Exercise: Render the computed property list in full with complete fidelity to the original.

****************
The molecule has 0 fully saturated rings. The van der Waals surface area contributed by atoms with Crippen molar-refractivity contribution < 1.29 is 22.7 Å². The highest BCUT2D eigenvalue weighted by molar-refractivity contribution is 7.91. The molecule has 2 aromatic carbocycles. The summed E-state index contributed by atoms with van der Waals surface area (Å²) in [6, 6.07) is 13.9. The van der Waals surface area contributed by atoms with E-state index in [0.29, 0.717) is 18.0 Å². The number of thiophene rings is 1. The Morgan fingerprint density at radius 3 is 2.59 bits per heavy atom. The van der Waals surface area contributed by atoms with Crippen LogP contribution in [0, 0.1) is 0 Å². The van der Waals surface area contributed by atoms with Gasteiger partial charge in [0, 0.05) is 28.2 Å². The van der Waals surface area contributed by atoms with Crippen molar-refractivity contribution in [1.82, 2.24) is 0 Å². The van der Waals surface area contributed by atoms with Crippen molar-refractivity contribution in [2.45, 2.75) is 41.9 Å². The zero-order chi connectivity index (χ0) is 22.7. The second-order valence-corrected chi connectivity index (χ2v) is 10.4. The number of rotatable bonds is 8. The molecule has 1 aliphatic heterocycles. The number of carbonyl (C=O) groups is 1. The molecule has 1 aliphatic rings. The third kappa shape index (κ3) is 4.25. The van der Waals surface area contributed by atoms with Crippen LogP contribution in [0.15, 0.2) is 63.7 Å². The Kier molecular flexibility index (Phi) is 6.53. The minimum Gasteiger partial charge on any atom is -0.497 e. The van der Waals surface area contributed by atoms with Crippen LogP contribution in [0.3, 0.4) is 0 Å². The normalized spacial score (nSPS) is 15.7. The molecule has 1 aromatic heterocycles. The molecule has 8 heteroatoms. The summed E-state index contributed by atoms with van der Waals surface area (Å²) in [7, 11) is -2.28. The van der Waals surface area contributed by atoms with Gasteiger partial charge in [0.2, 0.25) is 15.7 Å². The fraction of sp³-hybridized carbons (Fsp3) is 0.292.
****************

The molecule has 0 fully saturated rings. The van der Waals surface area contributed by atoms with Crippen molar-refractivity contribution < 1.29 is 22.7 Å². The highest BCUT2D eigenvalue weighted by molar-refractivity contribution is 7.91. The molecule has 2 aromatic carbocycles. The summed E-state index contributed by atoms with van der Waals surface area (Å²) in [6, 6.07) is 13.9. The van der Waals surface area contributed by atoms with E-state index in [0.29, 0.717) is 18.0 Å². The number of thiophene rings is 1. The Morgan fingerprint density at radius 3 is 2.59 bits per heavy atom. The van der Waals surface area contributed by atoms with Crippen LogP contribution in [0, 0.1) is 0 Å². The van der Waals surface area contributed by atoms with Gasteiger partial charge in [0, 0.05) is 28.2 Å². The van der Waals surface area contributed by atoms with Crippen molar-refractivity contribution in [1.82, 2.24) is 0 Å². The van der Waals surface area contributed by atoms with Crippen molar-refractivity contribution in [2.45, 2.75) is 41.9 Å². The zero-order chi connectivity index (χ0) is 22.7. The second-order valence-corrected chi connectivity index (χ2v) is 10.4. The number of rotatable bonds is 8. The molecule has 1 aliphatic heterocycles. The number of carbonyl (C=O) groups is 1. The molecule has 1 aliphatic rings. The third kappa shape index (κ3) is 4.25. The van der Waals surface area contributed by atoms with Crippen LogP contribution in [0.15, 0.2) is 63.7 Å². The Kier molecular flexibility index (Phi) is 6.53. The minimum Gasteiger partial charge on any atom is -0.497 e. The van der Waals surface area contributed by atoms with Crippen LogP contribution in [0.3, 0.4) is 0 Å². The normalized spacial score (nSPS) is 15.7. The molecule has 1 aromatic heterocycles. The molecule has 8 heteroatoms. The summed E-state index contributed by atoms with van der Waals surface area (Å²) in [7, 11) is -2.28. The van der Waals surface area contributed by atoms with Gasteiger partial charge in [0.2, 0.25) is 15.7 Å². The fraction of sp³-hybridized carbons (Fsp3) is 0.292.